Home from home: mosque building and urban planning in a global city

In March 2013 a British tabloid newspaper1 published a colour photograph of what the text referred to as a ‘mega-mosque’.2 The image was taken from a perspective designed to emphasize the building’s dominance over the surrounding environment. With its marble-white dome in the centre and minaret to the right, the mosque takes up two thirds of the photograph and dwarfs an iconic red London bus in the foreground. The caption read: ‘New landscape: Merton’s mosque, which dominates the skyline of the south London suburb . . . can accommodate 10,000 people’. The photograph thus juxtaposes stereotypical symbols of Islam, a dome and minaret, with another easily recognizable symbol of the capital city, the red double decker bus, to make visible the message that the former now looms over the latter, calling into question our assumptions of what London is, should be and is becoming, and just who is in a position actively to transform the city’s landscape into something we are told ‘is not English any more’.3 The accompanying article further locates this image as a visual referent for what the author describes as the ‘polite apartheid' threatening social cohesion in the UK as a result of‘overrapid immigration in recent years’.4 This image, then, is not just about Islam and the religious buildings of diasporic faith communities in the capital city, it is about migrants elided swiftly in the article with asylum seekers and a perceived lack of social integration in a Britain that is no longer as white as it once was, even if some of the recent arrivals are, for the record, described as ‘model immigrants’ who work, pay their taxes and are law-abiding. The newspaper article is also about what London, a global city, has become and how those who fashion the city to meet their needs no longer do so solely on the basis of class identities but on ethnic and religious ones which, in some cases, have come to supercede the earlier class-based identities of the industrial city. For, as Cesari (2005:1016) states:

While the industrial city brought an end to ethnic and cultural differentiation and gave rise to more universal categories such as the working class, salaried employees, private employees and civil servants, the global city tends to reinforce and preserve ethnic differences. . . . The development of ethnic business, like all forms of self-employment in the service sector, provides economic opportunities to those who newly enter the great metropolis. Within this new principle of urban organisation, the forms of socioeconomic integration can no longer be understood solely in terms of class. More and more, class tends to be combined with ethnicity.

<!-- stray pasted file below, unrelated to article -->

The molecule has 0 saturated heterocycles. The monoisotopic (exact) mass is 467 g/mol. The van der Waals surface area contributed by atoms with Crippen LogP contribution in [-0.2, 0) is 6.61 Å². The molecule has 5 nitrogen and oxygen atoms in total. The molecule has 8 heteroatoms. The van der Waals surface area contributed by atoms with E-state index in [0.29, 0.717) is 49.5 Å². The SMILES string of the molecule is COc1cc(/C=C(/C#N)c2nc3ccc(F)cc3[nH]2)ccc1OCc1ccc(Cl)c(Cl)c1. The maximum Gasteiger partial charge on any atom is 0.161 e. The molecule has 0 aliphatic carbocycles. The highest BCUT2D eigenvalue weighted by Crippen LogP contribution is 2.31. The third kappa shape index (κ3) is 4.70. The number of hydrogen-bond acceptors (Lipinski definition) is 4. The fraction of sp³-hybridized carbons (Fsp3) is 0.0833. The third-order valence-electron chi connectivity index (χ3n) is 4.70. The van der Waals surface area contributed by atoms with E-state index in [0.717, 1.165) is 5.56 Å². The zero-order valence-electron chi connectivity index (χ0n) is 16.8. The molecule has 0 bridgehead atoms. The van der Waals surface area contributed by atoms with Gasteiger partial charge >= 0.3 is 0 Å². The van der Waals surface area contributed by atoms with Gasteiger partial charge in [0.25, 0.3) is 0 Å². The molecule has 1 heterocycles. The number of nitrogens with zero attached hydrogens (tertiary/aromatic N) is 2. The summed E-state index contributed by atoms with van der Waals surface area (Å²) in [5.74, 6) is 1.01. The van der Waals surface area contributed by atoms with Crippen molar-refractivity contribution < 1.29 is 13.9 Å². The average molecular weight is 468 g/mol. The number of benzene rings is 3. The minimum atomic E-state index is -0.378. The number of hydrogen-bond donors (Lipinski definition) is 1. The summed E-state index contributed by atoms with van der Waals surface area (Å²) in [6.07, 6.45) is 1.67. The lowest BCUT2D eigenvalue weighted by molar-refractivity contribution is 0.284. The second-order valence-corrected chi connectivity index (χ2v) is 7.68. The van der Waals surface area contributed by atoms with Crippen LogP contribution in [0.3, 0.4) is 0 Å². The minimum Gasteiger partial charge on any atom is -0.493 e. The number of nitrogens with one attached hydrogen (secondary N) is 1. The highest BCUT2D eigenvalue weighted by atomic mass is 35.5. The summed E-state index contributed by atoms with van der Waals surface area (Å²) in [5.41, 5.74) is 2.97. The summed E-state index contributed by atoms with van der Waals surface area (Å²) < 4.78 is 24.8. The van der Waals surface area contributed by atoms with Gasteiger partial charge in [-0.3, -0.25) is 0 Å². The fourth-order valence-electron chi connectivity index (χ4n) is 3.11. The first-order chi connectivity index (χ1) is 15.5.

And key aspects of many ethnic identities include both a religious and a transnational component which further serve to challenge the nostalgic vision of a supposed homogenous Christian and white society, such as the one portrayed in the newspaper article I started the chapter with. These identities, however, ‘are not straightforwardly given, but worked at through language and action, and . . . these identities do not just take place, but also make place’, which means that we ‘need to understand the way in which inter-ethnic relations may be the emerging outcome of “everyday” spatial influences’ and interactions (Clayton 2009:483). Some of these interactions may even take place thousands of miles away yet their effects can be felt locally. Further, urban city spaces can be conceived of as dynamic, in process and as the outcome of competing discourses, practices and power relations between different ethnic and religious communities as well as between these and the official bureaucracies which mediate disputes and adjudicate on the built environment. The account of the living conditions in Rabwah given in the first chapter, in particular the comparison of life in the Ahmadi town with historical descriptions of life in a ghetto, sought to frame and help explain the forces that have shaped the Ahmadi diaspora. In this final chapter I approach the complex process of mosque building in the global city of London as an instance of the making of place, a home from home for the Ahmadi community.

Some of the processes, discourses and interactions involved in the process of mosque building noted earlier were made visible in the planning applications and protests against the building of the mosque in the photograph described above, the AMA’s Baitul Futuh Mosque. This mosque, built on the derelict site of a former industrial Express Dairy bottling plant in Merton, a borough on the outskirts of southwest London, is considered a post-industrial development success by the local council. It is listed on a council website as a local tourist attraction and is located in one of the less affluent parts of a borough which contains some very upmarket locations as well as several considerably more deprived wards.5 The mosque provided Merton Council with a virtually cost-free urban regeneration project as the Ahmadis undertook to raise the funds for the redevelopment of the site themselves; and its location, by a railway track and fronting a large main road, also served to facilitate planning permission as minority religious buildings in the UK are increasingly denied planning permission on amenity grounds if the chosen sites are not already in built up areas (brownfield sites) and also on main thoroughfares, served by public transport or otherwise suitably removed from residential housing.